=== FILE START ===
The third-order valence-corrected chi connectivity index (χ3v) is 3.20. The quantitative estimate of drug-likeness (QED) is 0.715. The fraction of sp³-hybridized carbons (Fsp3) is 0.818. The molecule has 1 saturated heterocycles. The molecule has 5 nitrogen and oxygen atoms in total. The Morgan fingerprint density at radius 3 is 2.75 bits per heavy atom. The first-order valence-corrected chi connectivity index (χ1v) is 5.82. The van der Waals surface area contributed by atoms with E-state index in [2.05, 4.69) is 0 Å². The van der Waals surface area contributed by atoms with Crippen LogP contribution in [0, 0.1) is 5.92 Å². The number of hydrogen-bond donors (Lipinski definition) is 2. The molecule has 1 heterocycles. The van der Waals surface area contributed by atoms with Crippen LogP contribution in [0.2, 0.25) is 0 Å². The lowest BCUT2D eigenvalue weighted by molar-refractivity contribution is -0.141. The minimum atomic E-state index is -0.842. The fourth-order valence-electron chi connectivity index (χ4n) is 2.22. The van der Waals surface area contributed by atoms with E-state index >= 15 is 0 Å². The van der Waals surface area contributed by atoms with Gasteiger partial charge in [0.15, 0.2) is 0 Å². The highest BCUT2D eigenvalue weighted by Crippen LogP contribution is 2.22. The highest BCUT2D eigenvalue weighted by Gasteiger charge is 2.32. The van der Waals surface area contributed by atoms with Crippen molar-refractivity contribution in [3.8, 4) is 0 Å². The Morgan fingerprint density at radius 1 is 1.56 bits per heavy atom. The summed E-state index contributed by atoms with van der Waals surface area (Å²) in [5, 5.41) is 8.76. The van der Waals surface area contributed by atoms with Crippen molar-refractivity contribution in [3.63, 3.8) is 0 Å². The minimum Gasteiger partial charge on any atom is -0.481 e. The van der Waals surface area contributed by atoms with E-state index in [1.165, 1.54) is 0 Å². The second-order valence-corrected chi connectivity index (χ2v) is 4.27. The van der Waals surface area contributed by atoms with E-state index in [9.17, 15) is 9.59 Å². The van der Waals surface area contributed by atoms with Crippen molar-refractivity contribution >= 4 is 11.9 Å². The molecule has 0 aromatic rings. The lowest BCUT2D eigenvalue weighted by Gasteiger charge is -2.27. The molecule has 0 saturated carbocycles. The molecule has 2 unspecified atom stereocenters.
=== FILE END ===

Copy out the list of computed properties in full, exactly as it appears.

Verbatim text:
The third-order valence-corrected chi connectivity index (χ3v) is 3.20. The quantitative estimate of drug-likeness (QED) is 0.715. The fraction of sp³-hybridized carbons (Fsp3) is 0.818. The molecule has 1 saturated heterocycles. The molecule has 5 nitrogen and oxygen atoms in total. The Morgan fingerprint density at radius 3 is 2.75 bits per heavy atom. The first-order valence-corrected chi connectivity index (χ1v) is 5.82. The van der Waals surface area contributed by atoms with E-state index in [2.05, 4.69) is 0 Å². The van der Waals surface area contributed by atoms with Crippen LogP contribution in [0, 0.1) is 5.92 Å². The number of hydrogen-bond donors (Lipinski definition) is 2. The molecule has 1 heterocycles. The van der Waals surface area contributed by atoms with Crippen LogP contribution in [0.2, 0.25) is 0 Å². The lowest BCUT2D eigenvalue weighted by molar-refractivity contribution is -0.141. The minimum atomic E-state index is -0.842. The fourth-order valence-electron chi connectivity index (χ4n) is 2.22. The van der Waals surface area contributed by atoms with E-state index >= 15 is 0 Å². The van der Waals surface area contributed by atoms with Gasteiger partial charge in [0.15, 0.2) is 0 Å². The highest BCUT2D eigenvalue weighted by Crippen LogP contribution is 2.22. The highest BCUT2D eigenvalue weighted by Gasteiger charge is 2.32. The van der Waals surface area contributed by atoms with Crippen molar-refractivity contribution in [3.8, 4) is 0 Å². The Morgan fingerprint density at radius 1 is 1.56 bits per heavy atom. The summed E-state index contributed by atoms with van der Waals surface area (Å²) in [5, 5.41) is 8.76. The van der Waals surface area contributed by atoms with Crippen molar-refractivity contribution in [3.63, 3.8) is 0 Å². The minimum Gasteiger partial charge on any atom is -0.481 e. The van der Waals surface area contributed by atoms with E-state index in [1.165, 1.54) is 0 Å². The second-order valence-corrected chi connectivity index (χ2v) is 4.27. The van der Waals surface area contributed by atoms with E-state index in [9.17, 15) is 9.59 Å². The van der Waals surface area contributed by atoms with Crippen molar-refractivity contribution >= 4 is 11.9 Å². The molecule has 0 aromatic rings. The lowest BCUT2D eigenvalue weighted by Gasteiger charge is -2.27. The molecule has 0 saturated carbocycles. The molecule has 2 unspecified atom stereocenters.